The United States Will Spend $3.5 Trillion Without Batting an Eye—as Long as It's on War.
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A new report from Brown University's Costs of War project is a reminder that cost concerns around the reconciliation bill just don't add up.
West Virginia Senator Joe Manchin jumped on the television on Sunday to announce that Senate Majority Leader Chuck Schumer is aware he won't have Manchin's crucial 50th vote on the $3.5 trillion reconciliation bill that Democrats have been cooking up. He cited the amount of money already pumped into the economy through previous pandemic relief bills, what he considers the threat of rising inflation, and, of course, The National Debt. But the problem above all seems to be the price tag. It's big! That's a lot of money, though it should be noted it's spread out over the next 10 years. And also, it's not actually that much money if you examine what the United States is capable of spending while scarcely batting an eye.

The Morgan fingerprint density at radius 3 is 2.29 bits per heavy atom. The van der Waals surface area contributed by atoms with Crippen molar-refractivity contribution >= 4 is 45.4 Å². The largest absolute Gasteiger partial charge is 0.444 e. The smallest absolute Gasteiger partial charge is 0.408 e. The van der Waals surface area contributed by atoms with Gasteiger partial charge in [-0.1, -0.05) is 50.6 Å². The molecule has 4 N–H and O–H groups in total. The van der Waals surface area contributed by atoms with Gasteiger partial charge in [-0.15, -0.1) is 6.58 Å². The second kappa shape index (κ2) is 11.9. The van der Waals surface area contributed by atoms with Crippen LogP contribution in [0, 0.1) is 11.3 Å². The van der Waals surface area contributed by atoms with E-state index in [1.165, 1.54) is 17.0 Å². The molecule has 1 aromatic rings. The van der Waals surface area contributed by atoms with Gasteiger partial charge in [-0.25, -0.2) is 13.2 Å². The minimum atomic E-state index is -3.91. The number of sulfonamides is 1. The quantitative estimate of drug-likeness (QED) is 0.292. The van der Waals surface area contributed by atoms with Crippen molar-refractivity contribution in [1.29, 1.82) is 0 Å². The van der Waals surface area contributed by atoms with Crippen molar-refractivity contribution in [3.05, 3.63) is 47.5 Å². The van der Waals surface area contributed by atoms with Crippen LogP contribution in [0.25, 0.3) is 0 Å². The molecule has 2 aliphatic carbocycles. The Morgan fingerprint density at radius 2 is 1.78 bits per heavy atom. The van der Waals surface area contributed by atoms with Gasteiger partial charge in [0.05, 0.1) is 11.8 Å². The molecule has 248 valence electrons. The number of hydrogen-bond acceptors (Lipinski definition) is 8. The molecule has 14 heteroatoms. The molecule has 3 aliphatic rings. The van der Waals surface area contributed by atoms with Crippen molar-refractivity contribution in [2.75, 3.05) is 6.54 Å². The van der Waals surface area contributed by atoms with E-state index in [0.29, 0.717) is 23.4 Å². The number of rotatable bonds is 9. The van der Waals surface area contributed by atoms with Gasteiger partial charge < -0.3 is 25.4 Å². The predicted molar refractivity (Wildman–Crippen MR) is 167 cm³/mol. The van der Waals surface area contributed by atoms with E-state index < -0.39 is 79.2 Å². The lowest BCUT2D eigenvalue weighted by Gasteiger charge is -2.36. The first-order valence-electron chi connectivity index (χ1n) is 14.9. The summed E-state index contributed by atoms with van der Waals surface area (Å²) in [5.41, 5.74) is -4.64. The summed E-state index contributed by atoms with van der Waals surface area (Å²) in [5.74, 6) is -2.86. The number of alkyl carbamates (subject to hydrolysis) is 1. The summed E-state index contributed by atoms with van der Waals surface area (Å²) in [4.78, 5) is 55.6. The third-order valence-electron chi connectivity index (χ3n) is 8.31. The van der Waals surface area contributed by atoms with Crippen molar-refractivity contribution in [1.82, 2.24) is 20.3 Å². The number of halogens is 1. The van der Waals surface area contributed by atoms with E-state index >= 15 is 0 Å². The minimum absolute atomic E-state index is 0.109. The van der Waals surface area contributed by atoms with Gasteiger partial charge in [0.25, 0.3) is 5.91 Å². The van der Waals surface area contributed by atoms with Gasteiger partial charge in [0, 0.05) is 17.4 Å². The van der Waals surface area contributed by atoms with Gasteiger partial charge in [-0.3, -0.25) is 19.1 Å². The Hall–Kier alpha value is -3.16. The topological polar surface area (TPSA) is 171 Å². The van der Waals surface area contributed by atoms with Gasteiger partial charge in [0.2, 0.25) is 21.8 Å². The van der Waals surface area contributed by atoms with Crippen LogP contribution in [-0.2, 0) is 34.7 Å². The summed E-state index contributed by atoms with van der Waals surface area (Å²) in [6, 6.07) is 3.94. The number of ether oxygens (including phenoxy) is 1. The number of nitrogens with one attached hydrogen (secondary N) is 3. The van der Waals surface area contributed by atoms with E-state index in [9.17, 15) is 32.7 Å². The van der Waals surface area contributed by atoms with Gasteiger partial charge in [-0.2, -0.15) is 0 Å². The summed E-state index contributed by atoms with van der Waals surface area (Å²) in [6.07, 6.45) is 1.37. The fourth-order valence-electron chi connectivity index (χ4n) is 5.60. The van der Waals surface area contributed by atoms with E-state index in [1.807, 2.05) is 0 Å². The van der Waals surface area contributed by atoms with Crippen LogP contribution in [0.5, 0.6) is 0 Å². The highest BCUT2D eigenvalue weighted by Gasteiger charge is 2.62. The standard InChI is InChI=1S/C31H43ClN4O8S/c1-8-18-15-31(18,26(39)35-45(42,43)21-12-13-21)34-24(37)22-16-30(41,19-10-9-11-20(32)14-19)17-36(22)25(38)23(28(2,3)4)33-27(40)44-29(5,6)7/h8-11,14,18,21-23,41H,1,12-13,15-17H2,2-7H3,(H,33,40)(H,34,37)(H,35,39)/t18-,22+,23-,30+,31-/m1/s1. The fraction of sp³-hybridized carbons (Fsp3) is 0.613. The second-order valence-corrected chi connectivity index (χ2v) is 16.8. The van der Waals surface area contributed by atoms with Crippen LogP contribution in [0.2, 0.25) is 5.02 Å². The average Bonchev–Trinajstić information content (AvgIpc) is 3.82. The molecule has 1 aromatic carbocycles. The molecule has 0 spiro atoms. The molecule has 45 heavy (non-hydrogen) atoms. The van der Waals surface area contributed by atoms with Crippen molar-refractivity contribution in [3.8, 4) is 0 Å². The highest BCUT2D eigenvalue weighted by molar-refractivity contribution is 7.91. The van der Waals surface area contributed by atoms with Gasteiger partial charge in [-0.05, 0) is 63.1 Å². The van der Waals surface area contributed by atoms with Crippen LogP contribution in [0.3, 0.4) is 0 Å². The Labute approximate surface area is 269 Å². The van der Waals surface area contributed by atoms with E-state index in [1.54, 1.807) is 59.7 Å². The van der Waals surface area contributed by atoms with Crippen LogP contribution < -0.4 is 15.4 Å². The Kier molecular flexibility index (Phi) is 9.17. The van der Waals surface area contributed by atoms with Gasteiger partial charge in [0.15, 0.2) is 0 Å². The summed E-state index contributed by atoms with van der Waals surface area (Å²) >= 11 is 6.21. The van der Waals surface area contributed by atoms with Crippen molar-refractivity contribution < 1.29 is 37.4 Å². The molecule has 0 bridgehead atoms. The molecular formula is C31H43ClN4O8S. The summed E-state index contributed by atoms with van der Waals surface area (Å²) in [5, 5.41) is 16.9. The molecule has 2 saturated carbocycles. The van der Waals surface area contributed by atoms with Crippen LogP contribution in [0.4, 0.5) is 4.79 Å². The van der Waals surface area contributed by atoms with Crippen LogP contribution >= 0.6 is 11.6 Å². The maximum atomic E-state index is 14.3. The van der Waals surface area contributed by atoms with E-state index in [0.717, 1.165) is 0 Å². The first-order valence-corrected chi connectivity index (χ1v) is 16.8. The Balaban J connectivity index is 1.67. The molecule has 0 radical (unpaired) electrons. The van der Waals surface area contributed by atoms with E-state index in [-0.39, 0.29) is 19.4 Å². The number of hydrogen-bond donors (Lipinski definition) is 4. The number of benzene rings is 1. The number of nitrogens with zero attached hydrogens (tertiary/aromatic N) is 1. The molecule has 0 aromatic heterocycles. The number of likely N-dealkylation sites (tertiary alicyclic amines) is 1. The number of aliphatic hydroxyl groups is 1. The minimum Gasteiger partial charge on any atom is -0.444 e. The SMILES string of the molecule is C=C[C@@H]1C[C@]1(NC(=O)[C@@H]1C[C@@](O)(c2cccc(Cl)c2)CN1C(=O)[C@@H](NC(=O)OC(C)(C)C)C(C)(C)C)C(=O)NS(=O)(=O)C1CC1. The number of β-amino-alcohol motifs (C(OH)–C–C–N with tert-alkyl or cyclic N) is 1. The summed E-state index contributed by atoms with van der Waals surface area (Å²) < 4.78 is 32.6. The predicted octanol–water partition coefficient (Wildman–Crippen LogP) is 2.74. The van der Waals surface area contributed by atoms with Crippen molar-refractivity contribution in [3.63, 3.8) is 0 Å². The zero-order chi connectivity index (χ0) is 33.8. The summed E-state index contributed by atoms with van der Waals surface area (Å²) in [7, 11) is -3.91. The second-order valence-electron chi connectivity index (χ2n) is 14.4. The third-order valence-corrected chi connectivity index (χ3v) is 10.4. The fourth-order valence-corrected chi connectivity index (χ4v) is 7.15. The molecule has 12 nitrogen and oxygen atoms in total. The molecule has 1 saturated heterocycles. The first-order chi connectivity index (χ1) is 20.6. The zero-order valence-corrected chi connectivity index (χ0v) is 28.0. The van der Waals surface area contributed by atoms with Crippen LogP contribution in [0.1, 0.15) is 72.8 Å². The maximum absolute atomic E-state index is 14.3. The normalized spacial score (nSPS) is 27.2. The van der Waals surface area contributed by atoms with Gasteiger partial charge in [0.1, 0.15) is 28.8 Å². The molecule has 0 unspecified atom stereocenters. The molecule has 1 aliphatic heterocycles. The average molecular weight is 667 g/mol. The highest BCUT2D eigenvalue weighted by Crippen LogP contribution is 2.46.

Take, for example, war. In total, according to the Costs of War project from Brown University, the U.S. has spent over $8 trillion over two decades fighting its post-9/11 wars. But more than that, literally, Brown's researchers found the Pentagon has spent $14 trillion since the start of the War in Afghanistan as part of a new investigation into where the money went. That is to say, who enjoyed the Profits of War? The answer is defense contractors, who have received between one third and one half of that cash. In fact, the beneficiaries were a handful of firms in particular. Five companies—Lockheed Martin, Boeing, General Dynamics, Raytheon, and Northrop Grumman—have secured between a quarter and a third of all Pentagon contracts in that time frame. The $75 billion Lockheed took home in 2020 is more than one-and-a-half times the entire State Department budget. As you may have suspected, we spend a great deal more on our efforts to make war than those to make peace.

There's always money for some things. MANDEL NGAN Getty Images

And war makes for looser oversight: according to the 2011 Commission on Wartime Contracting in Iraq and Afghanistan, cited by Costs of War, between $31 billion and $60 billion was squandered in those theaters through waste,…
Jack Holmes
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